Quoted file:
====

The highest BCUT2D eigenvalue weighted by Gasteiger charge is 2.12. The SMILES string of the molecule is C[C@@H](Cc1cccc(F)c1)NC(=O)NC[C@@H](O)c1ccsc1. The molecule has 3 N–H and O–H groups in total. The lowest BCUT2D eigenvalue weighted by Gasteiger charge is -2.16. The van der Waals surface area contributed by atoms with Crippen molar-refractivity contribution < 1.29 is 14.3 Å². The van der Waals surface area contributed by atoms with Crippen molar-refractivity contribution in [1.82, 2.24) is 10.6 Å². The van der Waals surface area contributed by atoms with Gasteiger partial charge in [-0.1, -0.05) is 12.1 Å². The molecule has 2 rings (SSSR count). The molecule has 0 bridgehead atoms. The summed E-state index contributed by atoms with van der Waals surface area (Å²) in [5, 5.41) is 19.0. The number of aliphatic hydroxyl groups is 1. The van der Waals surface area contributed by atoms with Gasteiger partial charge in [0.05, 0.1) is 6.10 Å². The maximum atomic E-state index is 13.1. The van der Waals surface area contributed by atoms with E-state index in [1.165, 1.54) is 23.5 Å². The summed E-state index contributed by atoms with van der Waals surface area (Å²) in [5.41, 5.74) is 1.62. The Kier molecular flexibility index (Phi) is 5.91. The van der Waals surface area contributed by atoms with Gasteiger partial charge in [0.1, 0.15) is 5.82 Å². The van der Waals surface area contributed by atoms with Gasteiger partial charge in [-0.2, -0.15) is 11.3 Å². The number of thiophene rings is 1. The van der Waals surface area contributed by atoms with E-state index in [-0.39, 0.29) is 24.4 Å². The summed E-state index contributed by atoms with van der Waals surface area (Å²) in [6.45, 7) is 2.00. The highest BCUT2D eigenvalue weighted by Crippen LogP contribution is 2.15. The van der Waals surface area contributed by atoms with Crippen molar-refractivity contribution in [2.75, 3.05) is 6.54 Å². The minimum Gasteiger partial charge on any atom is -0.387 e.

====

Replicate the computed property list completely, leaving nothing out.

The highest BCUT2D eigenvalue weighted by Gasteiger charge is 2.12. The SMILES string of the molecule is C[C@@H](Cc1cccc(F)c1)NC(=O)NC[C@@H](O)c1ccsc1. The molecule has 3 N–H and O–H groups in total. The lowest BCUT2D eigenvalue weighted by Gasteiger charge is -2.16. The van der Waals surface area contributed by atoms with Crippen molar-refractivity contribution < 1.29 is 14.3 Å². The van der Waals surface area contributed by atoms with Crippen molar-refractivity contribution in [1.82, 2.24) is 10.6 Å². The van der Waals surface area contributed by atoms with Gasteiger partial charge in [-0.1, -0.05) is 12.1 Å². The molecule has 2 rings (SSSR count). The molecule has 0 bridgehead atoms. The summed E-state index contributed by atoms with van der Waals surface area (Å²) in [5, 5.41) is 19.0. The number of aliphatic hydroxyl groups is 1. The van der Waals surface area contributed by atoms with Gasteiger partial charge in [0.05, 0.1) is 6.10 Å². The maximum atomic E-state index is 13.1. The van der Waals surface area contributed by atoms with E-state index in [1.165, 1.54) is 23.5 Å². The summed E-state index contributed by atoms with van der Waals surface area (Å²) in [5.41, 5.74) is 1.62. The Kier molecular flexibility index (Phi) is 5.91. The van der Waals surface area contributed by atoms with Gasteiger partial charge in [0.1, 0.15) is 5.82 Å². The van der Waals surface area contributed by atoms with Gasteiger partial charge in [-0.2, -0.15) is 11.3 Å². The number of thiophene rings is 1. The van der Waals surface area contributed by atoms with E-state index in [-0.39, 0.29) is 24.4 Å². The summed E-state index contributed by atoms with van der Waals surface area (Å²) in [6.45, 7) is 2.00. The highest BCUT2D eigenvalue weighted by Crippen LogP contribution is 2.15. The van der Waals surface area contributed by atoms with Crippen molar-refractivity contribution in [2.75, 3.05) is 6.54 Å². The minimum Gasteiger partial charge on any atom is -0.387 e.